For All Its Flaws

For All Its Flaws

Share:Print this pageEmail to someoneShare on FacebookTweet about this on TwitterGoogle+Share on LinkedInPin on Pinterest

Donald Trump laid out his plan to slash America’s company tax rate to 20% this morning. Meanwhile, Australia still has one of the highest rates in the OECD:

The next big 18C case is the absolutely ridiculous one being brought against Chris Merritt, Janet Albrechtsen, Hedley Thomas and News Corp. Simon Breheny explained what’s at stake  in The Australian this morning. And Morgan Begg explained in FreedomWatch why the government’s amendments in April to the AHRC won’t stop something like this happening again.

It’s dark times for free speech when you also consider the blasphemy laws passed by the parliament a fortnight ago. Senator David Leyonhjelm said the laws are “a crack in the door for anti-vilification and anti-blasphemy laws” when we interviewed him on The Young IPA Podcast last week. Listen to the full interview on iTunesSoundCloud and our website.

I wonder if the laws will, like UNSW, stop people from discussing ‘Hall’s marriage theorem’ in maths.

This from Tuesday is the best example of the New York Times’ weird obsession with the ‘benefits’ of communism yet: “For all its flaws, the Communist revolution taught Chinese women to dream big.” They certainly dreamed of not living under communism anymore.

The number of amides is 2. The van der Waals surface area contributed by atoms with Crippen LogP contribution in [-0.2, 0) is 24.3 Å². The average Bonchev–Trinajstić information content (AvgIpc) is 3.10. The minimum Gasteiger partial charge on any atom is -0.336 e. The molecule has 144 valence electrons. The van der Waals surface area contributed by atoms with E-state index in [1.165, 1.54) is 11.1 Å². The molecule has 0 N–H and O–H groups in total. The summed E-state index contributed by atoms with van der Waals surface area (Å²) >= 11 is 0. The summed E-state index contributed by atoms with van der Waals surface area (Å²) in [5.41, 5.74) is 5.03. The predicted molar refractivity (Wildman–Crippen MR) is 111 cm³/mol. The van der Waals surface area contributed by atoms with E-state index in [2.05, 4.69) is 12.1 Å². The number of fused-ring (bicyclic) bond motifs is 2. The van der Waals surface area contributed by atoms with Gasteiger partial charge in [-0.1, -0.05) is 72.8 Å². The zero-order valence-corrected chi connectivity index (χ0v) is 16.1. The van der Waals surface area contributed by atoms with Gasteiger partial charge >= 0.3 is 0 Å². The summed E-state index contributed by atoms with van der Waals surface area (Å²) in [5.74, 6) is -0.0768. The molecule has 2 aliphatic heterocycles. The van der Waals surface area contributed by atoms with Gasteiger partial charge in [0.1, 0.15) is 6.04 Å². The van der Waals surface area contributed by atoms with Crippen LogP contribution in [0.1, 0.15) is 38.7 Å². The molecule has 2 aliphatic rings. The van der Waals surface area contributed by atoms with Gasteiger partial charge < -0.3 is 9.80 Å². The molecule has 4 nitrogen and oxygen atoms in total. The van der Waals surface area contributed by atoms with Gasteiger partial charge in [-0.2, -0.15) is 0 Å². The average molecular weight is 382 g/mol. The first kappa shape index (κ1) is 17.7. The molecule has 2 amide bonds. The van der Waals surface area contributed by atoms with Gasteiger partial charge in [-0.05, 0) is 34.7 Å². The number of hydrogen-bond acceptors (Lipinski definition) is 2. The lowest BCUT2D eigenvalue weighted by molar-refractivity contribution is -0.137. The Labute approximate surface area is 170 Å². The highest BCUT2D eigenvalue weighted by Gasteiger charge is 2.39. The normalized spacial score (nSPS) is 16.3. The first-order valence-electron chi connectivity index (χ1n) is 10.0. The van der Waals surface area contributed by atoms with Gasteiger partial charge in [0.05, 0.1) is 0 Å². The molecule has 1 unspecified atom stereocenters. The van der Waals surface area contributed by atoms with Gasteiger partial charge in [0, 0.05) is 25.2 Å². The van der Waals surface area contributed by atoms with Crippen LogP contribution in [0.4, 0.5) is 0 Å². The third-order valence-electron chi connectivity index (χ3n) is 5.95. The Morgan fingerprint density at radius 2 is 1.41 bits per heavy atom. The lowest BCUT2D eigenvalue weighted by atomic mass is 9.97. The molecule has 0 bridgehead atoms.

Mel Brooks last week joined the growing list of comedians who are standing up to political correctness, as he told the BBC that Blazing Saddles would never have been made in 2017. Can you imagine a world without this classic scene?

Dan Hannan has just launched The Institute for Free Trade with Tony Abbott as an advisor. In Brexit Central on Tuesday, Hannan explains how the IFT will “make the case for unrestricted commerce as the supreme instrument of poverty alleviation.”

Frank Furedi gave this fantastic 17 minute speech to the Menzies Research Centre last night on free speech on campus at an event also featuring the IPA’s Dr Bella d’Abrera. You can catch Frank in Brisbane tonight, details here.

And if you’re in Sydney, Senator Cory Bernardi will be launching Professor Ian Plimer’s latest book The Climate Change Delusion and the Great Electricity Ripoff on October 5 with the Sydney Mining Club. More information here. In Brisbane on October 13 at an event hosted by LibertyWorks, there is a joint launch with Ian talking about his book and the IPA’s Dr Jennifer Marohasy talking about  Climate Change: The Facts 2017. Register here.

Article of the week:

The single most important thing about climate change policy is the disastrous impact is has on poor people. That’s the key message from the great Matt Ridley’s 4,500 word chapter in the IPA’s Climate Change: The Facts 2017 which he published on his website last week. Purchase your copy of the book here.

IPA Staff Pick:

Each week an IPA staff member shares what they have enjoyed recently. Today: Matthew Lesh

Bret Stephens, the New York Times’ token conservative columnist, gave a must-watch 1 hour 30 minute speech entitled ‘The Dying Art of Disagreement’ at the Lowy Institute last week. Stephens discusses how identity politics-led censorship undermines the necessity of understanding and responding to your opponent’s ideas.

Here’s what else the IPA said this week:

If you've enjoyed reading this article from the Institute of Public Affairs, please consider supporting us by becoming a member or making a donation. It is with your support that we are securing freedom for the future.
JOIN DONATE